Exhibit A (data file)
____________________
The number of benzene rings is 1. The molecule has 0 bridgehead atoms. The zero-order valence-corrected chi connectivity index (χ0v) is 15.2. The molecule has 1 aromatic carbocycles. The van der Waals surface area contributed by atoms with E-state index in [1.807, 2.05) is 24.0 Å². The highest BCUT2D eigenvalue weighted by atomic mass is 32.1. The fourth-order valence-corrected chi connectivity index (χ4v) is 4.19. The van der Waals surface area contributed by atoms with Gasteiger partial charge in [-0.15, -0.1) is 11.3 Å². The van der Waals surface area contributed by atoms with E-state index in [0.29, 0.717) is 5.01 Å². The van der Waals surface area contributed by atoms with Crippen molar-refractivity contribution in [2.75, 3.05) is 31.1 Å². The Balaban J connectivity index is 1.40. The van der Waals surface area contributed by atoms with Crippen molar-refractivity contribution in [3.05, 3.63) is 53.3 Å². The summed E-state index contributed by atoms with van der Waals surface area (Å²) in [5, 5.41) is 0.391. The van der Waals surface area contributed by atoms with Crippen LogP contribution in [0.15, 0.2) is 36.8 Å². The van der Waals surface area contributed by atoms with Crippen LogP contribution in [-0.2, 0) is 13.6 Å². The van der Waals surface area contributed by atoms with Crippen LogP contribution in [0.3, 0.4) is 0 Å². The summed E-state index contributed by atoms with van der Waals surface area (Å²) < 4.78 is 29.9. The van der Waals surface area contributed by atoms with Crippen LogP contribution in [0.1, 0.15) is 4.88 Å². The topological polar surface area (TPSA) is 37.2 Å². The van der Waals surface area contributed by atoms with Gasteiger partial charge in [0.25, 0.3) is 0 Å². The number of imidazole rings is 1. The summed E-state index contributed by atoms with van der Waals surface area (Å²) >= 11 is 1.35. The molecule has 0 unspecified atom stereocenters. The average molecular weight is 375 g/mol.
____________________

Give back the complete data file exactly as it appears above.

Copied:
The number of benzene rings is 1. The molecule has 0 bridgehead atoms. The zero-order valence-corrected chi connectivity index (χ0v) is 15.2. The molecule has 1 aromatic carbocycles. The van der Waals surface area contributed by atoms with E-state index in [1.807, 2.05) is 24.0 Å². The highest BCUT2D eigenvalue weighted by atomic mass is 32.1. The fourth-order valence-corrected chi connectivity index (χ4v) is 4.19. The van der Waals surface area contributed by atoms with Gasteiger partial charge in [-0.15, -0.1) is 11.3 Å². The van der Waals surface area contributed by atoms with E-state index in [0.29, 0.717) is 5.01 Å². The van der Waals surface area contributed by atoms with Crippen molar-refractivity contribution in [2.75, 3.05) is 31.1 Å². The Balaban J connectivity index is 1.40. The van der Waals surface area contributed by atoms with Crippen molar-refractivity contribution in [3.05, 3.63) is 53.3 Å². The summed E-state index contributed by atoms with van der Waals surface area (Å²) in [5, 5.41) is 0.391. The van der Waals surface area contributed by atoms with Crippen LogP contribution in [0.15, 0.2) is 36.8 Å². The van der Waals surface area contributed by atoms with Crippen LogP contribution in [-0.2, 0) is 13.6 Å². The van der Waals surface area contributed by atoms with Crippen LogP contribution in [0.3, 0.4) is 0 Å². The summed E-state index contributed by atoms with van der Waals surface area (Å²) < 4.78 is 29.9. The van der Waals surface area contributed by atoms with Crippen LogP contribution in [0.1, 0.15) is 4.88 Å². The topological polar surface area (TPSA) is 37.2 Å². The van der Waals surface area contributed by atoms with Gasteiger partial charge in [0.25, 0.3) is 0 Å². The number of imidazole rings is 1. The summed E-state index contributed by atoms with van der Waals surface area (Å²) >= 11 is 1.35. The molecule has 0 unspecified atom stereocenters. The average molecular weight is 375 g/mol.